The input data used in our application is stored in a S3 bucket with a bucket access policy that allows Get/Put/DeleteObject operations on this bucket.  This bucket policy has an IAM role attached which can be assumed to get temporary STS credentials to make Boto calls to access the contents of the S3 bucket. For more information about this set up, see “Reading data from S3” section in my previous post. One way to pass these temporary credentials is to use environment variables. However, Kubernetes offers a better way to manage such information called kubernetes secret. A Secret is an object that contains a small amount of sensitive data such as a password.

The shell script below shows how to use aws sts assume-role command to obtain temporary credentials. These credentials are written to a file which can be passed to a Docker run command using the –env-file argument. The credentials then become part of the environment and accessible from a Python program using os.environ[‘ENV_NAME’]. The credentials are also used to create a kubernetes secret. Notice the use of the generic keyword in the kubectl create secret command. This signifies that we are creating an opaque secret, rather than one of the predefined kubernetes secret types.

To use this script, you must have a iamroles.txt file containing your IAM role ARN.

To use a Secret, a Pod needs to reference the Secret. A Secret can be used with a Pod in three ways:

  • As files in a volume mounted on one or more of its containers.
  • As container environment variable.
  • By the kubelet when pulling images for the Pod.

Here, we’ll use the first and second method in ray-head and the second method in ray-worker.

In the ray-head deployment, secrets are being injected in two ways:

  1. Using envFrom to define all of the Secret’s data as container environment variables. The key from the Secret becomes the environment variable name in the Pod.
  2. Using volume mounts. The secret data is exposed to Containers in the Pod through a Volume.

When you deploy the cluster, you can exec into the running head pod to verify that the secrets have been injected as expected:

  1. Get pods running in the Ray namespace
  2. exec into the head pod:
  3. Use the command below to print the value of AWS_ACCESS_KEY_ID_SESS

    verify that the value matches the output of the sts assume-role command
  4. Now lets check the content of the /etc/awstoken directory. We should see the AWS credentials used to create the kubernetes secret.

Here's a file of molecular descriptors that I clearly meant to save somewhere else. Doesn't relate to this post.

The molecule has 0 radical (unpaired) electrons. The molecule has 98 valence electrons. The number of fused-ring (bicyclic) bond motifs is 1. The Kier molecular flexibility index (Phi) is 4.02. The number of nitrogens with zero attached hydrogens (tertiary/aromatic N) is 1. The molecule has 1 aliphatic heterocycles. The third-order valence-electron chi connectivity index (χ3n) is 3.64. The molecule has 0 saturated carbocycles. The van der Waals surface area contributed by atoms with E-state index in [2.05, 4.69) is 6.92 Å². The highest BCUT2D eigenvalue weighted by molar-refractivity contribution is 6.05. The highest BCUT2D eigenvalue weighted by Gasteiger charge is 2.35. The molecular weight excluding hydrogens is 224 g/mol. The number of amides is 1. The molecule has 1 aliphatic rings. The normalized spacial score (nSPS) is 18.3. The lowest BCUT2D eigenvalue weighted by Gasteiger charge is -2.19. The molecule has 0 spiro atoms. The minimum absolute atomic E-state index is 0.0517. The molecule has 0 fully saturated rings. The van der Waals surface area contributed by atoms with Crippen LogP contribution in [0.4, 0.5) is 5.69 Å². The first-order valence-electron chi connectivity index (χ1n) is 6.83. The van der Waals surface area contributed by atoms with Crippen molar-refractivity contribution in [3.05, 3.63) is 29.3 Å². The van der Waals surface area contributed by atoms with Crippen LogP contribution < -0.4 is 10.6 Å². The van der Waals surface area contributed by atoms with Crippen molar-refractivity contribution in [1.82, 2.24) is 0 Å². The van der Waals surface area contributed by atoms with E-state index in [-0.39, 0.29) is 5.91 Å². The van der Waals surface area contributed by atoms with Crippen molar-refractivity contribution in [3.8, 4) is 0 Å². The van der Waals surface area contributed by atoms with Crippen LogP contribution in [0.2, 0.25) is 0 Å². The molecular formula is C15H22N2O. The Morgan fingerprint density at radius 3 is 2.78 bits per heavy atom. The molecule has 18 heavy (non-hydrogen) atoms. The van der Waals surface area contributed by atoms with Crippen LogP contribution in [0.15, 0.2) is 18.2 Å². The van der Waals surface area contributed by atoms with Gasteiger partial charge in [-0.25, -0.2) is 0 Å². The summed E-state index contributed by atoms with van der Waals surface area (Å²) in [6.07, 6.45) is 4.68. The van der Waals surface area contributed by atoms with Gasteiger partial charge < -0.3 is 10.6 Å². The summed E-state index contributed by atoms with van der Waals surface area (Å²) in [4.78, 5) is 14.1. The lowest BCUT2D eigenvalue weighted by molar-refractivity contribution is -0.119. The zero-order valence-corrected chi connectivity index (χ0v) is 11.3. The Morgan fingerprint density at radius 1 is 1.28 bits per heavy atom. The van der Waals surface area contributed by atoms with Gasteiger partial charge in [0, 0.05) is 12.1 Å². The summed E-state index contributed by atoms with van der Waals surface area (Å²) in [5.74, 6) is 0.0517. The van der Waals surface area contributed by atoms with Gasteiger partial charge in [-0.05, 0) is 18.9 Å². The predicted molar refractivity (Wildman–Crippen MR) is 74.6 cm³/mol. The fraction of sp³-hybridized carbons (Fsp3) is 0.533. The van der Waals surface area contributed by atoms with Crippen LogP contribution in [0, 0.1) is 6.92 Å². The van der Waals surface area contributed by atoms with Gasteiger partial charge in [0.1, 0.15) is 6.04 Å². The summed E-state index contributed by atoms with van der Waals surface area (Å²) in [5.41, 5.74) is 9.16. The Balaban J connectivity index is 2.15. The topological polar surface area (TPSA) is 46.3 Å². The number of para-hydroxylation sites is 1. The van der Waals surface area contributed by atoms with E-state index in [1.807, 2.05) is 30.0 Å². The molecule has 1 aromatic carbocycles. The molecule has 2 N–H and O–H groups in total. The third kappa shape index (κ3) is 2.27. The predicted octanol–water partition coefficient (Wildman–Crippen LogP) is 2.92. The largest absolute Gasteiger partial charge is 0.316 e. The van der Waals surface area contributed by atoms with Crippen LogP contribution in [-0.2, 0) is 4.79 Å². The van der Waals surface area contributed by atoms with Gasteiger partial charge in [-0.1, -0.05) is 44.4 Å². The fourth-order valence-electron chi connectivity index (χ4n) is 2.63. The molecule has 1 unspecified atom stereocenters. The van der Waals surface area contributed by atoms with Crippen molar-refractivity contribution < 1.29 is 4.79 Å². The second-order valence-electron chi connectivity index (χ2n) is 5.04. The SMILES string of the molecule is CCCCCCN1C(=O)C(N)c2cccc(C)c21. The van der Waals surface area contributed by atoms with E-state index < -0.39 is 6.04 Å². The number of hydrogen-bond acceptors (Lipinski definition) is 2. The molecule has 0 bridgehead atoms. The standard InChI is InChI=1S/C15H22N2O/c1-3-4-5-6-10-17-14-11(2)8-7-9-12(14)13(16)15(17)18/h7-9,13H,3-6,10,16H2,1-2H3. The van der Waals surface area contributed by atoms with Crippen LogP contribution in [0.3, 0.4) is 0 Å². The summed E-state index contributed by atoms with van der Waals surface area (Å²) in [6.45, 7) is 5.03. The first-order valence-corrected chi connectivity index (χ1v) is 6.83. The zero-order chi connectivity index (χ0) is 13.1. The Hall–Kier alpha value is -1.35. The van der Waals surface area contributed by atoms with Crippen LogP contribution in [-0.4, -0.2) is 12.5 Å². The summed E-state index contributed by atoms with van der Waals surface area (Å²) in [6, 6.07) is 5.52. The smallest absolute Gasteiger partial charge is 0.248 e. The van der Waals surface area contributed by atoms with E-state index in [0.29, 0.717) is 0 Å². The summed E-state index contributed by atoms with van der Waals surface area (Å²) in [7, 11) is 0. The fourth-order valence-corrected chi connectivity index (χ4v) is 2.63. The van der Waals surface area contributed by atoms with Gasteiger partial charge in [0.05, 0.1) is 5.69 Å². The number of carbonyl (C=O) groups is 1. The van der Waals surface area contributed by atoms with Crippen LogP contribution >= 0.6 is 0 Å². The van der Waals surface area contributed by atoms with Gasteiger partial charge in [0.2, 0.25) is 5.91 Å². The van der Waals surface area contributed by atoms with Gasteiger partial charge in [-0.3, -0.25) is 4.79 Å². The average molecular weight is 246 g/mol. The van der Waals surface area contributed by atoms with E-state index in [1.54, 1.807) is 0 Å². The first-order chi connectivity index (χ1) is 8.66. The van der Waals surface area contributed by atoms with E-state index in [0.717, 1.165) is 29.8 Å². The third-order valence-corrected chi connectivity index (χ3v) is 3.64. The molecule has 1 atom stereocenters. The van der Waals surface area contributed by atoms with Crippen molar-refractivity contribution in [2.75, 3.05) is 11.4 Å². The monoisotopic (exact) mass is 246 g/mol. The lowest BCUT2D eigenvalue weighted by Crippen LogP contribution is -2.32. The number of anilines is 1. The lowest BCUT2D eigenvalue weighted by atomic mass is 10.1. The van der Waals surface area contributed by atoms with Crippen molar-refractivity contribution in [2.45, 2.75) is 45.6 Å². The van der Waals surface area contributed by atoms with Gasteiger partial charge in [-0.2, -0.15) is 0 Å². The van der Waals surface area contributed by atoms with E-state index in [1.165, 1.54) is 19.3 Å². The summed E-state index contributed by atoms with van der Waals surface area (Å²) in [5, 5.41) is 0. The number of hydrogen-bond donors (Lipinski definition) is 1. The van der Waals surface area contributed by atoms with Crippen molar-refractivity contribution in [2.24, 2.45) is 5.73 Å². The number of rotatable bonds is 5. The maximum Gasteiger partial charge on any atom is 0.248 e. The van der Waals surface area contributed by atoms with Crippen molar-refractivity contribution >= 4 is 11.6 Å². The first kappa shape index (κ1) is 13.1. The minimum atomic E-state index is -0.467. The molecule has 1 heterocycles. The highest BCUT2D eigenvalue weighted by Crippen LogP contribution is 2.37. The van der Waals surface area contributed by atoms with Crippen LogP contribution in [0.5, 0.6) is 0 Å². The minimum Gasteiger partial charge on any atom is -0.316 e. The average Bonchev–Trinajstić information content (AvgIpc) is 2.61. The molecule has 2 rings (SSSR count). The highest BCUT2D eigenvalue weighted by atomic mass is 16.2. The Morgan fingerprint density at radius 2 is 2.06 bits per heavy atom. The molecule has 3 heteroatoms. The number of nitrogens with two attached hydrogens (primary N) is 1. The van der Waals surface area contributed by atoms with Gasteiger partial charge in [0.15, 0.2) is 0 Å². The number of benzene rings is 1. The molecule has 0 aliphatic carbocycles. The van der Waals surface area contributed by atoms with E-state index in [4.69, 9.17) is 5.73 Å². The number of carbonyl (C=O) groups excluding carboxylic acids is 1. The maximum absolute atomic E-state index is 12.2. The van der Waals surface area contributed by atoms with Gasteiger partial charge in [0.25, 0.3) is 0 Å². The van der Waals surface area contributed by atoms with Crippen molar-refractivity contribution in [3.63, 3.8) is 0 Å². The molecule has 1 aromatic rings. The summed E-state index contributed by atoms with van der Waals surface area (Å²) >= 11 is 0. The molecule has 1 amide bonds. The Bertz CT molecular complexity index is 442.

Verify that the contents of these files matches the output of sts assume-role command

You only need one of these methods to inject secrets. The worker pods only use the environment variable method.

Kubernetes Horizontal Pod Autoscaler

The Horizontal Pod Autoscaler (HPA) automatically scales the number of Pods in a replication controller, deployment or replica set based on observed CPU utilization or a custom application metric. For details about the algorithm used by the Autoscaler, see HPA documentation. In our HPA configuration, we specify the deployment subject to autoscaling (ray-worker), the minimum and maximum number of replicas and the target CPU utilization percentage. When the observed CPU utilization percentage exceeds the target, autoscaling will kick in launching new ray-worker pods. These pods will automatically join the ray-head deployment, ready to take on work.

In the ray-cluster configuration YAML, notice that I’ve added CPU resource limits to both the ray-head and ray-worker deployments. This is necessary for the HPA to work because new worker replicas are launched when pod CPU utilization percentage exceeds a threshold. For utilization percentage to be calculated, we need a resource limit. The requests.cpu field is also used to set the value of the num-cpus argument passed to the ray-head and ray-worker deployments through the MY_CPU_REQUEST variable.

You can verify the values of the environment variables by using kubectl describe pods <pod-name> 

Note that requests.cpu is specified in milli-cpus

let’s now create a HPA that automatically launches additional worker nodes when worker pod CPU resource utilization percentage exceeds a threshold. Then we’ll run the Python application and check for the number of worker replicas.

Here’s the HPA configuration yaml (called ray-autoscaler.yaml).

To create HPA, use the following commands:

Note that the HPA is created in the same namespace as the rest of the Ray deployment.

To verify that the HPA has been successfully created, you can use:

Having created the HPA, we can now run our Python application:

Let’s verify that our pods are running (by using kubectl -get pods -n ray)

After a few seconds, the CPU utilization has reached limits.cpu.

At this point, HPA will launch two additional worker replicas, increasing the number of worker replicas to 3 (max allowed in the HPA settings)

Once the shapley value calculations have finished, check the number of pods. You’ll see the number of worker replicas scale down to 1 after a few seconds. Recall we set horizontal-pod-autoscaler-downscale-stabilization argument of kube-controller-manager to 15 sec while initializing kubeadm. Doing so lowers the down scale time so that the worker replicas are terminated faster.


In this post you learnt how to use kubeadm to set up a local kubernetes cluster, deploy a Ray cluster on this kubernetes cluster, passing AWS STS credentials using kubernetes Secret and launching new worker replicas using kubernetes HPA. The script used to execute the steps shown above, starting from setting up metrics-server is here:



Here’s the metrics-server deployment I used. You can cut and paste this into a yaml file and then deploy it using kubectl apply -f file_name.yaml